A while ago, a London Cabbie helped me out of a big jam.
    I had no money, and was at Heathrow Airport, waiting for a stand-by flight. Hungry and tired of camping out in the airport, I called a friend of a friend of a friend, who said they could get me some money if I could get into London proper.
    The cabbie nicely drove me to downtown London without any fare from me. I assured him I would pay him once we got to the place I had intended. When we got there, the place was closed: no money.
    The Cabbie was so incredibly nice: He took me back to Heathrow so I could go home to America: all this for no money from me. 2 days later I caught a flight back home, intending to pay the cabbie as soon as I had the money.
    I promised him I would pay him, but I didn’t.
    My bad excuse is: I lost his letter. (I did move around a lot.)
    He even sent me a letter about 2 years later to say how much he had needs: I am ashamed to say: I still did not pay him.
    I had fallen on bad times. Now, times are bad again, but it has occurred to me that I could pay this Cabbie back with interest by using blogs or tweets or emails or what have you.
    So, Super Duper Cabbie, if you are out there, send me details of our encounter: what we did in your cab, what I was doing in London, my reaction when I didn’t get the money to pay you, whatever you can remember.
    If it matches up with my memories, this time I WILL send you payment, in full, with interest.

    • thesoftanonymous September 12, 2011 at 11:56 pm #

      Wow…that taxi driver sounds like a bit of a legend. The odds of him reading my blog are probably quite miniscule, but you never know! I hope you manage to repay his good deeds 🙂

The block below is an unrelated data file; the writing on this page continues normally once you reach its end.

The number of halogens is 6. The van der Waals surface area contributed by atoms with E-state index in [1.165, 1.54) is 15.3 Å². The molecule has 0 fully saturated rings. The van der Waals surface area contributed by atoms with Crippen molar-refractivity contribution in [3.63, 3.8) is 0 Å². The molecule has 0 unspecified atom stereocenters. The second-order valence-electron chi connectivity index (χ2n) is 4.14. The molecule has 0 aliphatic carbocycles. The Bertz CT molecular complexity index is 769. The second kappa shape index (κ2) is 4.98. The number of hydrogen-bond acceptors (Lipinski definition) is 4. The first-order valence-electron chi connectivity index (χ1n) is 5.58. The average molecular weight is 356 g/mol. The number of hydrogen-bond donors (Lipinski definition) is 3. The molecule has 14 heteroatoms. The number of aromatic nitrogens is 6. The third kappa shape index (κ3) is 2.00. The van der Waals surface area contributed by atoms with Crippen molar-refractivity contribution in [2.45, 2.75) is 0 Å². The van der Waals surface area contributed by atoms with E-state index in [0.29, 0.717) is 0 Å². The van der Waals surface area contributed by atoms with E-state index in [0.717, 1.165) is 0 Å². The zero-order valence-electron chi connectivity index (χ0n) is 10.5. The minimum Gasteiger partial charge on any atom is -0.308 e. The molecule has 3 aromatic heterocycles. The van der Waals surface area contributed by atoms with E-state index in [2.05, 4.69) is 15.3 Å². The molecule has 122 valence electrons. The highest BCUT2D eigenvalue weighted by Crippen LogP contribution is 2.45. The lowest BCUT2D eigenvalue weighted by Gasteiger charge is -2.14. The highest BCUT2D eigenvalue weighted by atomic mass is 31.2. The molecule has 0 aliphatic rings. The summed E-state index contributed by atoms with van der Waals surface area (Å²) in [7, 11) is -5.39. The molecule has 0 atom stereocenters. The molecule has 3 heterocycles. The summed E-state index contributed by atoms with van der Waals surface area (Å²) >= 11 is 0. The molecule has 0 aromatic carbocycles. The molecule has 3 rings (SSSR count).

2. London minicabs September 28, 2011 at 5:58 am #

    There are still good people outhere which is nice to know. The Anderson Shelter is a good blog maybe you could try there. Also you might get lucky. I hope you find him he sounds like a star!

  3. View from the Mirror March 4, 2012 at 5:45 pm #

    I took part in this study, so it’s great to see people discovering it!

    If you’re interested, i have a section on my blog about what it was like to learn the Knowledge and train as a cabbie.

  4. thesoftanonymous March 4, 2012 at 7:25 pm #

    Thanks for the comment! I had a browse through your experiences of The Knowledge…really fascinating stuff, especially the bits about learning at night.


  1. Where Are You From? | Micah in London - September 11, 2015

    […] The staff at the hostel, like pretty much everyone that I’ve interacted with in Britain so far, is incredibly friendly. The people in London just seem genuinely polite and willing to help out. The hostel staff has taken about 15 minutes to give each guest an in-depth overview of the city of London and where the hostel is located. This is a huge shift in interaction since I was in NYC right before I left. It can be dangerous to judge an entire city on the basis of your tourist interactions with a few of its inhabitants, but I do believe that geography influences and shapes human culture. This is why I think that you can never really understand someone completely until you’ve been to where they grew up. If you want to really know someone, visit their hometown. Interacting with a person will tell you who he is; if you want to know why he is that way you must experience the same geography and surrounding culture that he experienced in his formative years. Of course other factors like family, education, and friends are fundamental to a person’s development as well, but those building blocks are also impacted by geography. In NYC, for example, the impersonal, sky-scarping buildings, and meticulously planned and named roadways mirror the personality of the people who call it home. New Yorkers can come across as functionally-focused, seeing human relationships as means to an end. They aren’t always fond of visitors or tourists who slow down their own commute or interrupt their jobs to ask questions. Those are negative examples, but of course their geography impacts New Yorkers in a positive way too. Most notably in the fact that the City lies in New York harbor, which allows for an influx of immigrants from all over the world to arrive and contribute to the human diversity of the landscape. The city of London was less of a planned structure and more naturally developing (see the map below for a good contrast between the two cities from […]